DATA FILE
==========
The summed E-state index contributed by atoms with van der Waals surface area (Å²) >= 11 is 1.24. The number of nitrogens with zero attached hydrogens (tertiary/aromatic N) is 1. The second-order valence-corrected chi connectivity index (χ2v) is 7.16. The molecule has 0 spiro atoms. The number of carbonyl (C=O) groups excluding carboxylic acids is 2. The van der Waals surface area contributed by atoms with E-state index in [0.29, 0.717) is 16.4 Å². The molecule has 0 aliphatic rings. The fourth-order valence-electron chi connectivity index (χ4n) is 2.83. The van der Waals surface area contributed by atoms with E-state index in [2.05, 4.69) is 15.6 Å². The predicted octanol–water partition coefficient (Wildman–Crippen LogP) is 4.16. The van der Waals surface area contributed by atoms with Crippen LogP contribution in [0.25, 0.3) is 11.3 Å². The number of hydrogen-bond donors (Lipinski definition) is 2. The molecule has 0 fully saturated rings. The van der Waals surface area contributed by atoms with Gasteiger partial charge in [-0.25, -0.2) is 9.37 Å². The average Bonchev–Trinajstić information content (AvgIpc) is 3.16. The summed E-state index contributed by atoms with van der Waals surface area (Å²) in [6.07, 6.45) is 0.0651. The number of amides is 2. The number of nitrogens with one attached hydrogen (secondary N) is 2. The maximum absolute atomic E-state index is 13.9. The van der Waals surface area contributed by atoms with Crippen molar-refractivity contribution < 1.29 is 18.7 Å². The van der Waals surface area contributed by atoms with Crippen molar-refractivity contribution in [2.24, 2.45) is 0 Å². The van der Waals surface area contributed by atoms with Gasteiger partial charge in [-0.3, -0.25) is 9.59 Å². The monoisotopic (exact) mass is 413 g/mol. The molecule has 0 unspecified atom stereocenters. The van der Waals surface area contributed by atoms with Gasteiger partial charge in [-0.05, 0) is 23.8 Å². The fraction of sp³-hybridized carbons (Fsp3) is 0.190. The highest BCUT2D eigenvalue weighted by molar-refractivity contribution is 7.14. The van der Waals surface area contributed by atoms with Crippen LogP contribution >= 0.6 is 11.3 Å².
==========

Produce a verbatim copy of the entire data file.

The summed E-state index contributed by atoms with van der Waals surface area (Å²) >= 11 is 1.24. The number of nitrogens with zero attached hydrogens (tertiary/aromatic N) is 1. The second-order valence-corrected chi connectivity index (χ2v) is 7.16. The molecule has 0 spiro atoms. The number of carbonyl (C=O) groups excluding carboxylic acids is 2. The van der Waals surface area contributed by atoms with E-state index in [0.29, 0.717) is 16.4 Å². The molecule has 0 aliphatic rings. The fourth-order valence-electron chi connectivity index (χ4n) is 2.83. The van der Waals surface area contributed by atoms with E-state index in [2.05, 4.69) is 15.6 Å². The predicted octanol–water partition coefficient (Wildman–Crippen LogP) is 4.16. The van der Waals surface area contributed by atoms with Crippen LogP contribution in [0.25, 0.3) is 11.3 Å². The number of hydrogen-bond donors (Lipinski definition) is 2. The molecule has 0 fully saturated rings. The van der Waals surface area contributed by atoms with Gasteiger partial charge in [-0.25, -0.2) is 9.37 Å². The average Bonchev–Trinajstić information content (AvgIpc) is 3.16. The summed E-state index contributed by atoms with van der Waals surface area (Å²) in [6.07, 6.45) is 0.0651. The number of amides is 2. The number of nitrogens with one attached hydrogen (secondary N) is 2. The maximum absolute atomic E-state index is 13.9. The van der Waals surface area contributed by atoms with Crippen molar-refractivity contribution < 1.29 is 18.7 Å². The van der Waals surface area contributed by atoms with Crippen molar-refractivity contribution in [2.24, 2.45) is 0 Å². The van der Waals surface area contributed by atoms with Gasteiger partial charge in [-0.3, -0.25) is 9.59 Å². The monoisotopic (exact) mass is 413 g/mol. The molecule has 0 unspecified atom stereocenters. The van der Waals surface area contributed by atoms with Gasteiger partial charge in [-0.05, 0) is 23.8 Å². The fraction of sp³-hybridized carbons (Fsp3) is 0.190. The highest BCUT2D eigenvalue weighted by molar-refractivity contribution is 7.14. The van der Waals surface area contributed by atoms with Crippen LogP contribution >= 0.6 is 11.3 Å².